Social workers have little faith in Ofsted’s whistleblowing hotline and say they do not feel safe using it to report concerns about poor practice, Community Care has learnt.
Several practitioners told Community Care the hotline was “pointless”, claiming their complaints had been dismissed by inspectors, or had never led to any action or help.
Nushra Mansuri, professional officer at the British Association of Social Workers (BASW), said the perception among many BASW members is that the facility is “toothless” and does not offer enough protection for social workers who want to blow the whistle.
“Members are, in the main, disinclined from using it as they are not confident it will provide them with sufficient protection from their employer,” Mansuri said.
“There is a perception that concerns will get back to employers. Some members say this has been their experience.”
During a live debate about inspection last week, Ofsted’s deputy chief inspector John Goldup said the facility had been effective and influential in a number of inspections.
Mansuri said this did not reflect most BASW members’ experiences and invited the watchdog to share evidence of the hotline’s efficacy.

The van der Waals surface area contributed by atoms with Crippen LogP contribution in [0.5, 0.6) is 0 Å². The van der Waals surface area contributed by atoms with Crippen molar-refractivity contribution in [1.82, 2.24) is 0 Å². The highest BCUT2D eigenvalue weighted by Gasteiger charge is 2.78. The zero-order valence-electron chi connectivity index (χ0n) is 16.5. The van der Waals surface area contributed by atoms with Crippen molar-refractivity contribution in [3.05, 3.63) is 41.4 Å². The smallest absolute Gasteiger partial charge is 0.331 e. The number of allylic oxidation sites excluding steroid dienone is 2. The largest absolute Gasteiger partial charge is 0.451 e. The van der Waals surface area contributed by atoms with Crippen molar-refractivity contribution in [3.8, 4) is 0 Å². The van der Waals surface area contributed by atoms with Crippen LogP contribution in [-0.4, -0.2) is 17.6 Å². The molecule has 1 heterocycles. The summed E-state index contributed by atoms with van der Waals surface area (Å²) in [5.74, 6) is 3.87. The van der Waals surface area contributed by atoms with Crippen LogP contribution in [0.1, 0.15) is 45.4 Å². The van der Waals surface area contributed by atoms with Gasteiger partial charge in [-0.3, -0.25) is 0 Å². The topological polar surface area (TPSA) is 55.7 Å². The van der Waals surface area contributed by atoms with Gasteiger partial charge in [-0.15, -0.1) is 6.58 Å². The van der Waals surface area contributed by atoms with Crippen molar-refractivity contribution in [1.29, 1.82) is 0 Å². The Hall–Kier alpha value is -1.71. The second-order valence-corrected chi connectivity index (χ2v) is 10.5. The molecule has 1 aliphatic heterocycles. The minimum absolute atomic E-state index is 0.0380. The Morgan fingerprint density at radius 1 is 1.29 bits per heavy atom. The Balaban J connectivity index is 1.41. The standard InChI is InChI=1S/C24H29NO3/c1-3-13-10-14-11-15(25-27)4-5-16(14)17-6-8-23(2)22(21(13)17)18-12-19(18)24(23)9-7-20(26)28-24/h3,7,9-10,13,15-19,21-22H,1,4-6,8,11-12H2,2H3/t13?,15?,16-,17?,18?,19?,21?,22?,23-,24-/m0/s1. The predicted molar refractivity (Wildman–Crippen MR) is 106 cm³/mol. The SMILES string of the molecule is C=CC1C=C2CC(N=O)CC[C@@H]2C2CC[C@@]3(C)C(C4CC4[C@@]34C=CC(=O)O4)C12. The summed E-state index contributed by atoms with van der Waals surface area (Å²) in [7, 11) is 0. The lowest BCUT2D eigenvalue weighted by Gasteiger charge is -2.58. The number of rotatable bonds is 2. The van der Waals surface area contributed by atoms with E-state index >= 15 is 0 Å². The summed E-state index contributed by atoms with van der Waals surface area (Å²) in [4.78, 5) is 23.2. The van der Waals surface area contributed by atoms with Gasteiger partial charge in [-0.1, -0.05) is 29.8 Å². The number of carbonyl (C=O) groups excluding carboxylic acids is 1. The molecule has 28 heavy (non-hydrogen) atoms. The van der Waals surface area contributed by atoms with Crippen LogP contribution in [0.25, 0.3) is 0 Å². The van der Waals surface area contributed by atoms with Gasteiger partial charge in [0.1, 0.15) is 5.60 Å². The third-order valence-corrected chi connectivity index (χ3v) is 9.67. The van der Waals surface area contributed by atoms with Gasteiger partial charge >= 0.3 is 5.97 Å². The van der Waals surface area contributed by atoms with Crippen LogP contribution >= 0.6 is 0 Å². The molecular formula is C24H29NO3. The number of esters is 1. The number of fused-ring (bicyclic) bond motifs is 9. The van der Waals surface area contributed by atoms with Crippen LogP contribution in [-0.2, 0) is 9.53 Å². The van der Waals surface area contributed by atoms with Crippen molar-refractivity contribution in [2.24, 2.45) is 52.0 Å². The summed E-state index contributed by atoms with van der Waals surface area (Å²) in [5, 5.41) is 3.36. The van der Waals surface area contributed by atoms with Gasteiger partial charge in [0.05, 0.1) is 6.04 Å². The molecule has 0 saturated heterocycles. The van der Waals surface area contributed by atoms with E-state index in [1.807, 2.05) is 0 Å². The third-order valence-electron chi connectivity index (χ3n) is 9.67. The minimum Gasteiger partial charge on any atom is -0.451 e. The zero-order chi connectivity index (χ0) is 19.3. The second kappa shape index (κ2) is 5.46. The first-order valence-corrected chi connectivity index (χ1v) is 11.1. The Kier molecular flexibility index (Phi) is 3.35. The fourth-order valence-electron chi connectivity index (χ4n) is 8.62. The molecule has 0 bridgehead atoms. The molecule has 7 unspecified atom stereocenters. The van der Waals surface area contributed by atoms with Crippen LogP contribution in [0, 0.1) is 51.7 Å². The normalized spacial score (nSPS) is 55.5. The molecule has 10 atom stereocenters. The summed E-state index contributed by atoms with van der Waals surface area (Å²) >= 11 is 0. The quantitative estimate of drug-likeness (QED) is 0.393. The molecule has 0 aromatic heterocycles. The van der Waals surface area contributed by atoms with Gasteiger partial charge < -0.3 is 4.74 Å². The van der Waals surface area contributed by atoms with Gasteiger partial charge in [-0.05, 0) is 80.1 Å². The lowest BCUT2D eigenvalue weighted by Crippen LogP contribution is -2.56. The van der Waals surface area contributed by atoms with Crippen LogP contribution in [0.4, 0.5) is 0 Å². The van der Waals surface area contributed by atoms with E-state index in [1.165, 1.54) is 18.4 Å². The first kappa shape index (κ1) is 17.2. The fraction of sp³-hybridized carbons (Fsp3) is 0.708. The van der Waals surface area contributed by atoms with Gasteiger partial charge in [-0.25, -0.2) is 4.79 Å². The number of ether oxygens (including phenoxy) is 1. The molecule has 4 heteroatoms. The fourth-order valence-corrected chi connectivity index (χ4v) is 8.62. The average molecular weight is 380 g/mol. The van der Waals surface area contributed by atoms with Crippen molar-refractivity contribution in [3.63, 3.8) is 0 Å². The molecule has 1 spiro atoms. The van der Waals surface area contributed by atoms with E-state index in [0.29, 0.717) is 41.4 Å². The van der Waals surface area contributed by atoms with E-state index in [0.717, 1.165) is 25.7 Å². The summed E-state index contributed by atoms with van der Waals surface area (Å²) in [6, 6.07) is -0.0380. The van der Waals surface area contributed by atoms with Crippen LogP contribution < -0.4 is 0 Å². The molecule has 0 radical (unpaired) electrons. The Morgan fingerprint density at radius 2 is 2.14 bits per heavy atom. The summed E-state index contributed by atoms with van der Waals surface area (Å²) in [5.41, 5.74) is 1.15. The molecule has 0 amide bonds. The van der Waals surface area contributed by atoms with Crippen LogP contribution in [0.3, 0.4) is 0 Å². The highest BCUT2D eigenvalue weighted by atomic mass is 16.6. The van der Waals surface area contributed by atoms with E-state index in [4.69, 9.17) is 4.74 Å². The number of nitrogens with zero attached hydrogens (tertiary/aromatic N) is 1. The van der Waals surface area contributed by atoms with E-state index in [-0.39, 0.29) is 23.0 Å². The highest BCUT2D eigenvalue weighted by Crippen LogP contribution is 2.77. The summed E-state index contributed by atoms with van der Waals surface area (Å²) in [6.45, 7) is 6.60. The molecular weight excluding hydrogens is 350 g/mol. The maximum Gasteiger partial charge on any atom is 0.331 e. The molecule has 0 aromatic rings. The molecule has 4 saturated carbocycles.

“Whistleblowing is really important in social work, but the hotline has not established itself among social workers. If there is an evidence base, Ofsted should share it with us. We would welcome suitably anonymised case studies as examples,” she said.
Although Ofsted does not have the power to investigate complaints against local authorities, it takes whistleblowing very seriously, a spokesperson said, stressing the hotline is for people to report dangerous or illegal activity, or systemic failure, rather than individual grievances.
“Since 2009, the whistleblowing hotline has dealt with 260 cases covering over 100 councils. Whistleblowing makes a real difference and helps to protect children,” the spokesperson said.
“We consider it very carefully when we are determining which authorities are to be inspected when and issues raised may become key lines of inquiry for inspection.
“Sometime concerns shared with [directors] have meant information is brought to the attention of senior managers which they were previously unaware, and which they can and do take action on.
“Anyone who reports their concerns to Ofsted’s whistleblowing hotline can be confident the information received will be taken seriously and followed up rigorously, with every care taken to protect the individual’s identity if that is their wish.
“We have received no reports from anyone using our hotline that they feel they have been victimised in any way as a result.”
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